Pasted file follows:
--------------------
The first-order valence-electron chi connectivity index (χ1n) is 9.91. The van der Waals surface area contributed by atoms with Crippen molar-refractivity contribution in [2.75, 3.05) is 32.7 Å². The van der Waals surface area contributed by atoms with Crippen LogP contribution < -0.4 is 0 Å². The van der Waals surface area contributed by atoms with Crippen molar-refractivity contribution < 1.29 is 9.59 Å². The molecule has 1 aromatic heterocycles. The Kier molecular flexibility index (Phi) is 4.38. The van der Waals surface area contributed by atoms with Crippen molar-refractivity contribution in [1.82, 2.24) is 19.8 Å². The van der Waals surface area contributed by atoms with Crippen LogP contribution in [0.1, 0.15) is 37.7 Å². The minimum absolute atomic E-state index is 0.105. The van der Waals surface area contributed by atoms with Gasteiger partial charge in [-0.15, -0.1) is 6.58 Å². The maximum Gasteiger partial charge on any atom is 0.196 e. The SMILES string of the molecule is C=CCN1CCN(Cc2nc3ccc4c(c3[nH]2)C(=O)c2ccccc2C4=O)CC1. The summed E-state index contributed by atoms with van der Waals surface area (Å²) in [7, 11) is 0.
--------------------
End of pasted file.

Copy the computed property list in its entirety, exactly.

The first-order valence-electron chi connectivity index (χ1n) is 9.91. The van der Waals surface area contributed by atoms with Crippen molar-refractivity contribution in [2.75, 3.05) is 32.7 Å². The van der Waals surface area contributed by atoms with Crippen LogP contribution < -0.4 is 0 Å². The van der Waals surface area contributed by atoms with Crippen molar-refractivity contribution < 1.29 is 9.59 Å². The molecule has 1 aromatic heterocycles. The Kier molecular flexibility index (Phi) is 4.38. The van der Waals surface area contributed by atoms with Crippen molar-refractivity contribution in [1.82, 2.24) is 19.8 Å². The van der Waals surface area contributed by atoms with Crippen LogP contribution in [0.1, 0.15) is 37.7 Å². The minimum absolute atomic E-state index is 0.105. The van der Waals surface area contributed by atoms with Gasteiger partial charge in [-0.15, -0.1) is 6.58 Å². The maximum Gasteiger partial charge on any atom is 0.196 e. The SMILES string of the molecule is C=CCN1CCN(Cc2nc3ccc4c(c3[nH]2)C(=O)c2ccccc2C4=O)CC1. The summed E-state index contributed by atoms with van der Waals surface area (Å²) in [7, 11) is 0.